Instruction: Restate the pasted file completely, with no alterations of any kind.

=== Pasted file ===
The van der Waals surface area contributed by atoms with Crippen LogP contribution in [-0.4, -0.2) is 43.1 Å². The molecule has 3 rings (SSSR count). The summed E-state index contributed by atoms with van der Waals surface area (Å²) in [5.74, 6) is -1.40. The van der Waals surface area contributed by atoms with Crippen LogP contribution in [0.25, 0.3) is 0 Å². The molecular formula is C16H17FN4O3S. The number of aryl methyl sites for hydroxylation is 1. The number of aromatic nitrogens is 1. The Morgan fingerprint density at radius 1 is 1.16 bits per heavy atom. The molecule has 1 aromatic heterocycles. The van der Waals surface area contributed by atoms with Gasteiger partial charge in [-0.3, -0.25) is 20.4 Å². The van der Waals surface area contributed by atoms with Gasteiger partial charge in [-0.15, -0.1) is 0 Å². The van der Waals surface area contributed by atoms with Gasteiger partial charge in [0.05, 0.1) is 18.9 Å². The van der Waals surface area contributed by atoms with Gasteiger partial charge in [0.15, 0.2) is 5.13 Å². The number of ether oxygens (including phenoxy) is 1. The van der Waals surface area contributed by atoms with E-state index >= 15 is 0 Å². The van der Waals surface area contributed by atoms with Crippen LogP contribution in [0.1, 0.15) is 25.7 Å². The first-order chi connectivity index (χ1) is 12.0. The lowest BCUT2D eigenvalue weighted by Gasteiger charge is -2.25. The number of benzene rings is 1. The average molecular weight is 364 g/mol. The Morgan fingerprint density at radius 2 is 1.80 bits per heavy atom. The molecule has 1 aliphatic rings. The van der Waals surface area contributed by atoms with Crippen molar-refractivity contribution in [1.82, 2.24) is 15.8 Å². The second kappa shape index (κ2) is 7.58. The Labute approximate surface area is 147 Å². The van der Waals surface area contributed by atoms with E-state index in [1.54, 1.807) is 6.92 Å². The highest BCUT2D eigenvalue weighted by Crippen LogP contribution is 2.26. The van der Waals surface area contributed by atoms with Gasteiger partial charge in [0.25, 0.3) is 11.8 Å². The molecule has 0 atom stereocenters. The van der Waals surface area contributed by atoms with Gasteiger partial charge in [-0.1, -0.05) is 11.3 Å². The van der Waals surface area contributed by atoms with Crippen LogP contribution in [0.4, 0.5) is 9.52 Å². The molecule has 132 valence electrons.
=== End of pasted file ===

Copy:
The van der Waals surface area contributed by atoms with Crippen LogP contribution in [-0.4, -0.2) is 43.1 Å². The molecule has 3 rings (SSSR count). The summed E-state index contributed by atoms with van der Waals surface area (Å²) in [5.74, 6) is -1.40. The van der Waals surface area contributed by atoms with Crippen LogP contribution in [0.25, 0.3) is 0 Å². The molecular formula is C16H17FN4O3S. The number of aryl methyl sites for hydroxylation is 1. The number of aromatic nitrogens is 1. The Morgan fingerprint density at radius 1 is 1.16 bits per heavy atom. The molecule has 1 aromatic heterocycles. The van der Waals surface area contributed by atoms with Gasteiger partial charge in [-0.3, -0.25) is 20.4 Å². The van der Waals surface area contributed by atoms with Gasteiger partial charge in [-0.15, -0.1) is 0 Å². The van der Waals surface area contributed by atoms with Gasteiger partial charge in [0.05, 0.1) is 18.9 Å². The van der Waals surface area contributed by atoms with Gasteiger partial charge in [0.15, 0.2) is 5.13 Å². The number of ether oxygens (including phenoxy) is 1. The van der Waals surface area contributed by atoms with E-state index >= 15 is 0 Å². The van der Waals surface area contributed by atoms with Crippen LogP contribution in [0.1, 0.15) is 25.7 Å². The first-order chi connectivity index (χ1) is 12.0. The lowest BCUT2D eigenvalue weighted by Gasteiger charge is -2.25. The number of benzene rings is 1. The average molecular weight is 364 g/mol. The Morgan fingerprint density at radius 2 is 1.80 bits per heavy atom. The molecule has 1 aliphatic rings. The van der Waals surface area contributed by atoms with Crippen molar-refractivity contribution in [1.82, 2.24) is 15.8 Å². The second kappa shape index (κ2) is 7.58. The Labute approximate surface area is 147 Å². The van der Waals surface area contributed by atoms with E-state index in [1.54, 1.807) is 6.92 Å². The highest BCUT2D eigenvalue weighted by Crippen LogP contribution is 2.26. The van der Waals surface area contributed by atoms with Gasteiger partial charge in [0.25, 0.3) is 11.8 Å². The molecule has 0 atom stereocenters. The van der Waals surface area contributed by atoms with Gasteiger partial charge in [-0.1, -0.05) is 11.3 Å². The van der Waals surface area contributed by atoms with Crippen LogP contribution in [0.4, 0.5) is 9.52 Å². The molecule has 132 valence electrons.